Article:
Accountability and transparency of the monetary policy of the ESCB
Allow me now to return to the issues of democratic accountability and transparency. The Treaty contains several provisions which ensure the accountability of the ESCB. First, it states that the ECB is required to disclose to the European Community institutions (the Council of the European Union, the European Commission and the European Parliament) an annual report on the ESCB's monetary policy. Moreover, as President of the ECB, I am required to present the report to the European Parliament and to take part in the subsequent debate. As I have announced before, I shall attend the hearings at the European Parliament at least four times per year to discuss the activities of the ESCB. The Parliament has the right to ask the members of the Executive Board to provide answers to specific questions. Finally, representatives of the European Commission and of the ECOFIN Council participate in the meetings of the Governing Council of the ECB and thus monitor the preparation of monetary policy decisions. Broadly speaking, the issue of the transparency of monetary policy is very important at the start of Stage Three, given that the ESCB is a new institution and the public is not accustomed to evaluating its behaviour. The monetary policy of the ESCB will be transparent in fulfilling its overriding objective of maintaining price stability, as stated explicitly in the mandate of the Treaty; it will also be held accountable in reaching its main goal. The ESCB has also gone beyond the Treaty requirements. Since the summer, a routine of holding a monthly press conference has been established, in which I and the Vice-President of the ECB report on the decisions taken by the Governing Council of the ECB and disclose and explain the underlying arguments. My introductory statements at these press conferences are and will continue to be published without delay. Moreover, as from January 1999 the ECB will provide the public with a Monthly Bulletin containing a detailed analysis of the economic situation that led to the monetary policy decisions. Furthermore, my colleagues on the Executive Board of the ECB and myself intend to be very active in giving speeches which deal with all issues of relevance for the conduct of monetary policy. I am convinced that the Governors of the national central banks will be glad to perform the same role for national audiences. Furthermore, the publication of working and occasional paper series will further clarify the "economic model" that underpins the ESCB's reasoning and behaviour and stimulate the debate on relevant technical and policy issues. I should also like to emphasise that the ESCB does not see communication as a one-way street. On the contrary, I think that we would greatly benefit from a frequent exchange of opinions and ideas with social partners and the public at large.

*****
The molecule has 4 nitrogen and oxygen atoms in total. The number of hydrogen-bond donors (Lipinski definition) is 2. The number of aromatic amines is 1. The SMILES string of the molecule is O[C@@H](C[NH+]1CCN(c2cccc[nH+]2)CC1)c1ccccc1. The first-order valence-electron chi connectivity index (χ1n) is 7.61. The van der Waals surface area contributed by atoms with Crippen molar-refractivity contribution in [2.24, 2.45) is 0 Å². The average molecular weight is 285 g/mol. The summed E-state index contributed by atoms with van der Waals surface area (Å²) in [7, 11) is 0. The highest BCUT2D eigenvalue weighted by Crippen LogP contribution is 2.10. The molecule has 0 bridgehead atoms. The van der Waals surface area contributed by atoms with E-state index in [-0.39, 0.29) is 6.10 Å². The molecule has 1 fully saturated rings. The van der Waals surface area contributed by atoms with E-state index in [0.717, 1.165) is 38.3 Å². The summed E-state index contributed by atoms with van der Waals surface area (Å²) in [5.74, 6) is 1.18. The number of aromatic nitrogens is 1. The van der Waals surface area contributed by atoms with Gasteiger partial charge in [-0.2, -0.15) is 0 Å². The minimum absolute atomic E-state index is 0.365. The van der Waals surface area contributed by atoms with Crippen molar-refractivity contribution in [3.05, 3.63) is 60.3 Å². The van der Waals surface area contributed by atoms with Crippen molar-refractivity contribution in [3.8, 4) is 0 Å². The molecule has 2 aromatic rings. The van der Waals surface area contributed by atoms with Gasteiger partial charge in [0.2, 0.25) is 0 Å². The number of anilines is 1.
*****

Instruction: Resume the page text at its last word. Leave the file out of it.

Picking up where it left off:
Relationship with other European Community institutions
The relationship between the ESCB and other European institutions is explicitly mentioned in the Treaty. There is considerable scope for collaboration and exchange of views with other European institutions. However, the ESCB is independent in its pursuit of price stability. I have already mentioned my reports to the European Parliament, which represent an example of the democratic accountability of monetary policy. Furthermore, as President of the ECB, I shall be invited to the ECOFIN Council meetings whenever issues of relevance to the ESCB come under discussion. As I mentioned earlier the President of the ECOFIN-Council and a member of the Commission may participate, without having the right to vote, in meetings of the Governing Council of the ECB. Finally, I should like to mention that I am also invited to the newly established informal Euro-11 Council meetings.
The main contribution of EMU to the welfare of the people will be the maintenance of price stability. Our conviction and hope is that the economic performance of the euro area will benefit significantly from price stability. This will also ultimately facilitate the achievement of the objectives which underpin the general economic policies of the European Community and the individual governments at the national level. Moreover, both the support of the social partners and the adoption of behaviour consistent with the maintenance of price stability are of extreme importance to a successful start of EMU.